Building Morph Networks in Hydra


I use Morph to deploy my NixOS network for a while and I am pretty happy about it. Lately, I’ve decided to add a little machine to the network that is an aarch64/RPI3. However, my custom kernel patches and configurations require a kernel rebuild every once in a while a new version of Linux is released. This made the wait times insurmountable so I decided to give Hydra a try. However, I was not able to find instructions specific to building Morph networks in Hydra. This article is mostly a self-note with the inclusion of a missing piece in the puzzle.

Morph Networks

A Morph network is defined in the following manner according to the example:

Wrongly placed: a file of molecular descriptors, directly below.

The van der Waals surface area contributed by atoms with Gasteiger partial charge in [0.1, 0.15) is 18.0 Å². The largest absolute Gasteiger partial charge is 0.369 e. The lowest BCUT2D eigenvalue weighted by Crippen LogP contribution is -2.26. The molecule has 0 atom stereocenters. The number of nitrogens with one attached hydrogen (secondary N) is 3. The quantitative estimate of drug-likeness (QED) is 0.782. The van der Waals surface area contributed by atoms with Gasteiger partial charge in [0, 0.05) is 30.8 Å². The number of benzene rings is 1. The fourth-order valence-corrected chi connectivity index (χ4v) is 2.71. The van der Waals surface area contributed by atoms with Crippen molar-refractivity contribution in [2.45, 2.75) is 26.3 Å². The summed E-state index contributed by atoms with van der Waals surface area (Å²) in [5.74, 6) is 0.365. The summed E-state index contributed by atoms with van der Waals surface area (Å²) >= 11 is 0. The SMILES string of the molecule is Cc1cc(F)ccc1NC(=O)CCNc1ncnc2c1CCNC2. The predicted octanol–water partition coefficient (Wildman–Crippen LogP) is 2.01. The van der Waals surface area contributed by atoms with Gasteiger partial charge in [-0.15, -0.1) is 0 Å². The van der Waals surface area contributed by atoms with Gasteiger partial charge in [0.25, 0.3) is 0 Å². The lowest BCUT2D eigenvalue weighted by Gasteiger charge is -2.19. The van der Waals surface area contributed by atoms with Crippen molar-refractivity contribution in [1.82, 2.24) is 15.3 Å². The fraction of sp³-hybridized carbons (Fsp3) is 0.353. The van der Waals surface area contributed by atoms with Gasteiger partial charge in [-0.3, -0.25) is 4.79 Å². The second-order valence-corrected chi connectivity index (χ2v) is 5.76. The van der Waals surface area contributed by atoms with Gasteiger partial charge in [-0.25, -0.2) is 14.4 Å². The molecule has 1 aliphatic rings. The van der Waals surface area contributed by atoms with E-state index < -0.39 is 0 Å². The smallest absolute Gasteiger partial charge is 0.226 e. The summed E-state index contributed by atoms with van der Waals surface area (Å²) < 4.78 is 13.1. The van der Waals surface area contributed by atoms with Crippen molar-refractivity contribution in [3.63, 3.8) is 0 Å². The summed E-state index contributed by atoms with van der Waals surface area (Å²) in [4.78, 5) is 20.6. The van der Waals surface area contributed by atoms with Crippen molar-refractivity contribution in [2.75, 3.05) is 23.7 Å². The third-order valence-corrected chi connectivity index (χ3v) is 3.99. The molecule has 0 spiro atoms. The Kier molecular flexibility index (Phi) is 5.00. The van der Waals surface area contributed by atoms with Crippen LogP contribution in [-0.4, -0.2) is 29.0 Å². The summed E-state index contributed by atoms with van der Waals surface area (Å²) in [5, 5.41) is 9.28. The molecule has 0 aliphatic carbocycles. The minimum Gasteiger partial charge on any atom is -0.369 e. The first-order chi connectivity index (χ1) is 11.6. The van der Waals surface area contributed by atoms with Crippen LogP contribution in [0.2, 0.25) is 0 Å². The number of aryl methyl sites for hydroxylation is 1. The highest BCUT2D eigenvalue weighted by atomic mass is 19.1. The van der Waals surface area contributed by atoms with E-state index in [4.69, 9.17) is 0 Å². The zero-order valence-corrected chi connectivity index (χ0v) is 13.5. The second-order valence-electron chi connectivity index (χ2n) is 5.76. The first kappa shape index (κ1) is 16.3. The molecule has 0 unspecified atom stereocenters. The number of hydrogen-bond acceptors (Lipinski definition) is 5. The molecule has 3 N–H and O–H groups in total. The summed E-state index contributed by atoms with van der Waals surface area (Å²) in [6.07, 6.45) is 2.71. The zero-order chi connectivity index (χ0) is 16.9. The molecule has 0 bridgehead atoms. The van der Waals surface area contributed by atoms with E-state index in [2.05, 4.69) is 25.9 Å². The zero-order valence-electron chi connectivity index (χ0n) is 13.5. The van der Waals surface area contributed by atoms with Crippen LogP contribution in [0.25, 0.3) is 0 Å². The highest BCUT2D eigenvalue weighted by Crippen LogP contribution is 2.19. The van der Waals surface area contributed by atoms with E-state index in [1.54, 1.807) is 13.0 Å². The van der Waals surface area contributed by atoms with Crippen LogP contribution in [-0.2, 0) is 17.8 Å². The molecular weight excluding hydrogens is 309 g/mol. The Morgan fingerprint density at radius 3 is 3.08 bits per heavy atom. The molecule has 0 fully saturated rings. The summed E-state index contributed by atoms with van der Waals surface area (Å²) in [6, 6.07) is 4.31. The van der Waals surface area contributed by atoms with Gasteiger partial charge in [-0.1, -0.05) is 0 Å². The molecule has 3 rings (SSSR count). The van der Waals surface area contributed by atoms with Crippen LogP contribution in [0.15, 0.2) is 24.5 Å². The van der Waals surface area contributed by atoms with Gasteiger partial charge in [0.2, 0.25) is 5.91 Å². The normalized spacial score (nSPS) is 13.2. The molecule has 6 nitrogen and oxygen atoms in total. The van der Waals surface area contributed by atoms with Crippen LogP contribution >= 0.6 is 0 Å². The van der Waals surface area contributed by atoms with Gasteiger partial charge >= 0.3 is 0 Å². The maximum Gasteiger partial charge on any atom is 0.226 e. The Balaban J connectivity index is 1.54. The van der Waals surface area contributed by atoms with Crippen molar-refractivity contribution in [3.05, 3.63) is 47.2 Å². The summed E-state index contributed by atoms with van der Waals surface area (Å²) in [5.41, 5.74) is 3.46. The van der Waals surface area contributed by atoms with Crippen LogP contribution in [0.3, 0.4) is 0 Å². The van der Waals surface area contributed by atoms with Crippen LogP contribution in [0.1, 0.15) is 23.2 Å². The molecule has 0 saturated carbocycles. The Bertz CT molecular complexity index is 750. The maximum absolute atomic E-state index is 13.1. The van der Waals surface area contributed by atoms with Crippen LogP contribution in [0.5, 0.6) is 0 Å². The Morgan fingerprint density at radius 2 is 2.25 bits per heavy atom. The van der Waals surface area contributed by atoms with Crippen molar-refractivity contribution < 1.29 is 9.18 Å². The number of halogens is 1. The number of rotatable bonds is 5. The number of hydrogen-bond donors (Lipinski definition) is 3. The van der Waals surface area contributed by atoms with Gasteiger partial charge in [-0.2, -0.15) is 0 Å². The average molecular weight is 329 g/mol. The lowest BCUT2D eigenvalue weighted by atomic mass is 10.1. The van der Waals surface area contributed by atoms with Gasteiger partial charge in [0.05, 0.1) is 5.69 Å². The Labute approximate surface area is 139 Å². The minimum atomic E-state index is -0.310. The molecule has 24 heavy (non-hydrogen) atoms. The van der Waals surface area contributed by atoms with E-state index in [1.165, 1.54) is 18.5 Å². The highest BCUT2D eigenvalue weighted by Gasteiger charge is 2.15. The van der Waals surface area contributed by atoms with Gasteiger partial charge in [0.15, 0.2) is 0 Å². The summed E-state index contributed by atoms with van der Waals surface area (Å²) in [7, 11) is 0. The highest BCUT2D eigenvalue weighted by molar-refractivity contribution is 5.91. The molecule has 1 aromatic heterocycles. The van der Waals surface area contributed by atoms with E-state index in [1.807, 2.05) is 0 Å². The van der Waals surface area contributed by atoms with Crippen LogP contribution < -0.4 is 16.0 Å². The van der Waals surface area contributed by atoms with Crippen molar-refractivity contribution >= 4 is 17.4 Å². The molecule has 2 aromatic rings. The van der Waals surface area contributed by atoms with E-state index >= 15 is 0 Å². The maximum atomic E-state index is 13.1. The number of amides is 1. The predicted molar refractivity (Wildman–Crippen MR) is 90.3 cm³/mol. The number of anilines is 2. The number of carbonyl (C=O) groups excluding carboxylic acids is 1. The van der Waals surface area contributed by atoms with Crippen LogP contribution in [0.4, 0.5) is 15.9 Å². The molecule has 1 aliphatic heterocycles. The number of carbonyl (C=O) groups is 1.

pkgs = import (import ../nixpkgs.nix) {};
  network =  {
    inherit pkgs;
    description = "simple hosts";
    ordering = {
      tags = [ "db" "web" ];

  "web01" = { config, pkgs, ... }: {
    deployment.tags = [ "web" ];

    boot.loader.systemd-boot.enable = true;
    boot.loader.efi.canTouchEfiVariables = true;

    services.nginx.enable = true;

    fileSystems = {
        "/" = { label = "nixos"; fsType = "ext4"; };
        "/boot" = { label = "boot"; fsType = "vfat"; };

  "db01" = { config, pkgs, ... }: {
    deployment.tags = [ "db" ];

    boot.loader.systemd-boot.enable = true;
    boot.loader.efi.canTouchEfiVariables = true;

    services.postgresql.enable = true;

    fileSystems = {
        "/" = { label = "nixos"; fsType = "ext4"; };
        "/boot" = { label = "boot"; fsType = "vfat"; };

Basically, it is an attribute set where each attribute other than special ones like network denote a function that which when evaulated with import <nixpkgs/nixos> { configuration = { config, pkgs, libs, …}: … } will return a valid NixOS configuration. Morph evaluates this file via data/eval-machines.nix.